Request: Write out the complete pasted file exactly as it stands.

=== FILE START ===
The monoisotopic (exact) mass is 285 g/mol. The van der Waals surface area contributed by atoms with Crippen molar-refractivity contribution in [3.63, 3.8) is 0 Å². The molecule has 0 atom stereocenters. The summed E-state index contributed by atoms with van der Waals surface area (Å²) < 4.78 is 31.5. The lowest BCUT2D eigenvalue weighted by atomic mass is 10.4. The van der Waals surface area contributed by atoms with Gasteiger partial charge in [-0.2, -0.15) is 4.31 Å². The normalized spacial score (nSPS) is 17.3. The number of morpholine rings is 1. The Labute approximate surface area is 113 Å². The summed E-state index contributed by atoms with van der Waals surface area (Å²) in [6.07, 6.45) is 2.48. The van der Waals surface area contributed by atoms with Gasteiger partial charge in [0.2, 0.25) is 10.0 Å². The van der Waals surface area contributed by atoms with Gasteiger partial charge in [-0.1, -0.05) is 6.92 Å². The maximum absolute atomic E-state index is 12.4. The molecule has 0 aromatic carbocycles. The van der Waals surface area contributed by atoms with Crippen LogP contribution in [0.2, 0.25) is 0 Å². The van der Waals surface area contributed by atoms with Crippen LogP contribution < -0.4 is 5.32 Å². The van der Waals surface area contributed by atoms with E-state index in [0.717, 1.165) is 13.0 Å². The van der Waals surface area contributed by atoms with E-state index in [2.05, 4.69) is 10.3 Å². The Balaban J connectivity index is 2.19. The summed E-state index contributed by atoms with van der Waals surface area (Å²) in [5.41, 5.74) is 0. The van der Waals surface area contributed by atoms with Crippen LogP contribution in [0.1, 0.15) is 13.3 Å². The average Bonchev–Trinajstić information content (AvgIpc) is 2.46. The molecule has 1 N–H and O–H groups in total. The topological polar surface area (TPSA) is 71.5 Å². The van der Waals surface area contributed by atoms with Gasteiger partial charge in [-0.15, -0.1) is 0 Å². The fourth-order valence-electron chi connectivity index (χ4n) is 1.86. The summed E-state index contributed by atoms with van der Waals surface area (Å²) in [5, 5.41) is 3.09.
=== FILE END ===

The monoisotopic (exact) mass is 285 g/mol. The van der Waals surface area contributed by atoms with Crippen molar-refractivity contribution in [3.63, 3.8) is 0 Å². The molecule has 0 atom stereocenters. The summed E-state index contributed by atoms with van der Waals surface area (Å²) < 4.78 is 31.5. The lowest BCUT2D eigenvalue weighted by atomic mass is 10.4. The van der Waals surface area contributed by atoms with Gasteiger partial charge in [-0.2, -0.15) is 4.31 Å². The normalized spacial score (nSPS) is 17.3. The number of morpholine rings is 1. The Labute approximate surface area is 113 Å². The summed E-state index contributed by atoms with van der Waals surface area (Å²) in [6.07, 6.45) is 2.48. The van der Waals surface area contributed by atoms with Gasteiger partial charge in [0.2, 0.25) is 10.0 Å². The van der Waals surface area contributed by atoms with Gasteiger partial charge in [-0.1, -0.05) is 6.92 Å². The maximum absolute atomic E-state index is 12.4. The molecule has 0 aromatic carbocycles. The van der Waals surface area contributed by atoms with Crippen LogP contribution in [0.2, 0.25) is 0 Å². The van der Waals surface area contributed by atoms with Crippen LogP contribution < -0.4 is 5.32 Å². The van der Waals surface area contributed by atoms with E-state index in [0.717, 1.165) is 13.0 Å². The van der Waals surface area contributed by atoms with E-state index in [2.05, 4.69) is 10.3 Å². The Balaban J connectivity index is 2.19. The summed E-state index contributed by atoms with van der Waals surface area (Å²) in [5.41, 5.74) is 0. The van der Waals surface area contributed by atoms with Crippen LogP contribution in [0.1, 0.15) is 13.3 Å². The average Bonchev–Trinajstić information content (AvgIpc) is 2.46. The molecule has 1 N–H and O–H groups in total. The topological polar surface area (TPSA) is 71.5 Å². The van der Waals surface area contributed by atoms with Gasteiger partial charge in [-0.15, -0.1) is 0 Å². The fourth-order valence-electron chi connectivity index (χ4n) is 1.86. The summed E-state index contributed by atoms with van der Waals surface area (Å²) in [5, 5.41) is 3.09.